From Tench Coxe
Philada. March 24th. 1789.
I wrote you a few lines some days ago, which I hope you have received. The letter contained Col. Morgan’s propositions to our farmers & tradesmen.
On sunday last I sat down to make a few notes on some points which appear necessary to be considered in forming our System of impost. Enclosed you will find a copy of them hastily transcribed, of which you will make any use you see proper. Some of them are common & obvious, yet cannot be omitted with safety I believe; others perhaps have somewhat more novelty in them & therefore will require a cautious discussion. I mentiond to Mr. Maclay that I would make some Notes of this kind, but I prefer sending them to you as I presume moneybills will originate most often in your house. You will oblige me by giving Mr. McClay an opportunity to run his Eye over them as well as any other Gentleman, you may think should see them. I should particularly desire them to be examind by Mr. Morris, Mr. Clymer & Mr. Fitzsimons, of whose Judgement on these points I have a very high Opinion.1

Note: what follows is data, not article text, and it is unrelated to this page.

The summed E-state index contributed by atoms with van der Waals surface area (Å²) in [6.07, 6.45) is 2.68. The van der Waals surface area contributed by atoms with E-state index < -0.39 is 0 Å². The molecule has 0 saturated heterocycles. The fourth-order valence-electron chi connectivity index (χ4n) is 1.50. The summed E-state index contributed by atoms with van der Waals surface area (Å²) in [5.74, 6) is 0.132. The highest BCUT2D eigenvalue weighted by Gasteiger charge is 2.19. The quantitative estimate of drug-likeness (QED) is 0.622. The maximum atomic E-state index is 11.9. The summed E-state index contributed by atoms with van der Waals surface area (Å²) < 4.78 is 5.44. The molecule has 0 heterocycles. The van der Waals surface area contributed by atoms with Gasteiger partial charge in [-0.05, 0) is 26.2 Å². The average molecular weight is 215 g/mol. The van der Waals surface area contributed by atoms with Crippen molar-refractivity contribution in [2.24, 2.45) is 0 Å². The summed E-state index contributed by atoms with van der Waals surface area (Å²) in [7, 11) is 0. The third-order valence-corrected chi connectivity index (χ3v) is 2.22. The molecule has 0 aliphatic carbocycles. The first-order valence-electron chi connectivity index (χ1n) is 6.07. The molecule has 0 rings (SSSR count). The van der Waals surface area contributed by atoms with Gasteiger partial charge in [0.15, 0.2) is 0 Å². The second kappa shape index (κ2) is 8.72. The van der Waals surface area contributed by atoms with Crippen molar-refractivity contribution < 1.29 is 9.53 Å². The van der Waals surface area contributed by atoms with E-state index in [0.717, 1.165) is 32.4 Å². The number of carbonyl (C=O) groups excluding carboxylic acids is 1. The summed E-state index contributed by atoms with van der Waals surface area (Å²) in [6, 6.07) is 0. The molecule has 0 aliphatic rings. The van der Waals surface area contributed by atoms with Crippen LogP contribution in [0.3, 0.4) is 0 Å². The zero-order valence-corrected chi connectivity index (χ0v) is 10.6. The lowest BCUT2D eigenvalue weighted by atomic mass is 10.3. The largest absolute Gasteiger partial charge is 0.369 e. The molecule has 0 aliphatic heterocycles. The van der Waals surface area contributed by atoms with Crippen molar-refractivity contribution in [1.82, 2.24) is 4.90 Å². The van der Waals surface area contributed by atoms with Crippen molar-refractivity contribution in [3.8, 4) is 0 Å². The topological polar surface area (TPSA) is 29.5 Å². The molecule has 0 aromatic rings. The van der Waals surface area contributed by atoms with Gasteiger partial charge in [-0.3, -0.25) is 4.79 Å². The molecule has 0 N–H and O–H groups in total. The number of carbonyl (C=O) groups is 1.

A very important Event has this day taken place in our legislature. A Majority of 41 to 16 (above 3 to 1) have entered into a resolution contenancing the call of a state convention to alter our Constitution. The people are to justify this Measure by petitions to this house in their last Session of August or Septr. and then the call of a Convention will certainly take place. It will be a great Event in our favor for we have been remarkably unfortunate in our form of Government.
Mr.2 Coles yet continues too much indisposed to proceed. I have seen him within an hour. Mr. Scott of our state will go on soon, being here on his way. The Jersey Election by the difference of Mr. Clarke, has proved more favorable than I expected. I am, dr Sir, with great truth yr. mo. respectf. h Servt.
Will you favor me so far as to make my respects to Mr S. Griffin who I hear is arrived—as also to his good brother3 & family from whom I recd. a great deal of kindness last winter.
RC (DLC). Docketed by JM. For enclosure, see n. 1.
1. The enclosure most likely was Coxe’s “Notes on American Revenue.” A copy of these notes, in an unknown hand, is in the Coxe Family Papers, Historical Society of Pennsylvania (The Papers of Tench Coxe [PHi microfilm publication; Philadelphia, 1977], reel 113).
2. Late in life JM interlined here Coles’s given name, Isaac.
3. Cyrus Griffin.